Inconsistent condom use among public primary care patients with tuberculosis in South Africa
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The high rate of HIV infections among tuberculosis (TB) patients in South Africa calls for urgent HIV reduction interventions in
this subpopulation. While correct and consistent condom use is one of the effective means ofHIV prevention among sexually active
people, there is insufficient research on condom use among TB patients in South Africa. The aim of this paper was to determine
the prevalence of inconsistent condom use among public primary care TB patients and its associated factors using a sample of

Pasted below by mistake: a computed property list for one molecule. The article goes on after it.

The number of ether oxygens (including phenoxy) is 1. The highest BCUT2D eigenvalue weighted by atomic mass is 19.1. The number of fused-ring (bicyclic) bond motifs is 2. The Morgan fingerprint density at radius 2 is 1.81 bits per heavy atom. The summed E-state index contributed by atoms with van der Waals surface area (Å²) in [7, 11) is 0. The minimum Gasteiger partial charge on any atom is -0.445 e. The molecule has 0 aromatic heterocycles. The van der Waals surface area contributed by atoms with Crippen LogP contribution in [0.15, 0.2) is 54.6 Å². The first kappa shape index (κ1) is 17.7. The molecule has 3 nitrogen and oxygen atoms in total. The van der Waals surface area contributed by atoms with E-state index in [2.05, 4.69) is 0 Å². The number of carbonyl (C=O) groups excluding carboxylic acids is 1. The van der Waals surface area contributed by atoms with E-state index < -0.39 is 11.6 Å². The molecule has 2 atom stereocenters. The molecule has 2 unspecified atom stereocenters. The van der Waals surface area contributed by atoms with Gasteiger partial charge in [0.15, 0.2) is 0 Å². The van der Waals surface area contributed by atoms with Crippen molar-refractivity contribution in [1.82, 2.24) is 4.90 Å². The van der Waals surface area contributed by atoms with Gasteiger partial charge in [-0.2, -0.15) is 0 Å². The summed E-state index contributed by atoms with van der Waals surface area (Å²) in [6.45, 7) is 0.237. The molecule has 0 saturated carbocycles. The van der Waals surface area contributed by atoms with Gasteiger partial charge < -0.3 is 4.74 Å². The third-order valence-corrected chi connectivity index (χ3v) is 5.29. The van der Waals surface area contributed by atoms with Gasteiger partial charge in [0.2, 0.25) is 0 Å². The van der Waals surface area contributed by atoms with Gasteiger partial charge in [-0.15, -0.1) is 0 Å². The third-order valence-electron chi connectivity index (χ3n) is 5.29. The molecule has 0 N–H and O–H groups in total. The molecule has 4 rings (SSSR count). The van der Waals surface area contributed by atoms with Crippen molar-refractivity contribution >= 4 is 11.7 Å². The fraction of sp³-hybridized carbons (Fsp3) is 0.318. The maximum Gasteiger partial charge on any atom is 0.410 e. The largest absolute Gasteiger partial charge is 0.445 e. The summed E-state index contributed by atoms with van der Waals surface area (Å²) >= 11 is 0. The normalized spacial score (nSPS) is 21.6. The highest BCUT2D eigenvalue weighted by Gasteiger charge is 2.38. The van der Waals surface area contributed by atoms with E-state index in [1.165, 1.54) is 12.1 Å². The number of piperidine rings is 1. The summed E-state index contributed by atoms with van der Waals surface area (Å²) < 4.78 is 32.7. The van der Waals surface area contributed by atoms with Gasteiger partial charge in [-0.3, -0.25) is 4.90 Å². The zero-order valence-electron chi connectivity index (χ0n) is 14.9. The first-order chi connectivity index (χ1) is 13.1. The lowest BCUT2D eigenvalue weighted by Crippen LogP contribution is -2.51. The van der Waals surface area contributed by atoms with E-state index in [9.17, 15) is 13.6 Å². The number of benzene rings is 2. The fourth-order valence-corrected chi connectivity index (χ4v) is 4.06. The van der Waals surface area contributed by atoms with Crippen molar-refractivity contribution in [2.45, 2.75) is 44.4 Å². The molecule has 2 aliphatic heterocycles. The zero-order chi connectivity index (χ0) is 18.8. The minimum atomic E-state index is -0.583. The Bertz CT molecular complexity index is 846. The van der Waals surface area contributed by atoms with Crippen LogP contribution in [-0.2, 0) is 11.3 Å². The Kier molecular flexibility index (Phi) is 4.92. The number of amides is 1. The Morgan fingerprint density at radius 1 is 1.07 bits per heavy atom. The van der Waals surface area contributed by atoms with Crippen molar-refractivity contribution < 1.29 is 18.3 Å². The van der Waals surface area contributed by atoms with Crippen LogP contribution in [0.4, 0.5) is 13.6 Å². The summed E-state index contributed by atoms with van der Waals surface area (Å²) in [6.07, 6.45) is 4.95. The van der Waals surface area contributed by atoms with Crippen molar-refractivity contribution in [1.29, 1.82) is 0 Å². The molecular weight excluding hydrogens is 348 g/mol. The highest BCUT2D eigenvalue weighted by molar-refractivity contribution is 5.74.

4900 TB patients from a cross-sectional survey in three health districts in South Africa. Results indicated that when asked about
their consistency of condom use in the past 3 months, 63.5% of the participants reported that they did not always use condoms.
In the multivariable analysis, being married (OR = 1.66; 95% CI 1.25-2.20) or cohabitating or separated, divorced, or widowed
(OR = 3.67; 1.85-7.29), lower educational level (OR = 0.66; 0.46-0.94), greater poverty (OR = 1.60; 1.25-2.20), not having HIV
status disclosed (OR = 0.34; 0.25-0.48), sexual partner on antiretroviral treatment (OR = 0.38; 0.23-0.60), and partner alcohol
use before sex (OR = 1.56; 1.30-1.90) were significantly associated with inconsistent condom use in the past 3 months. The low
proportion of consistent condom use among TB patients needs to be improved.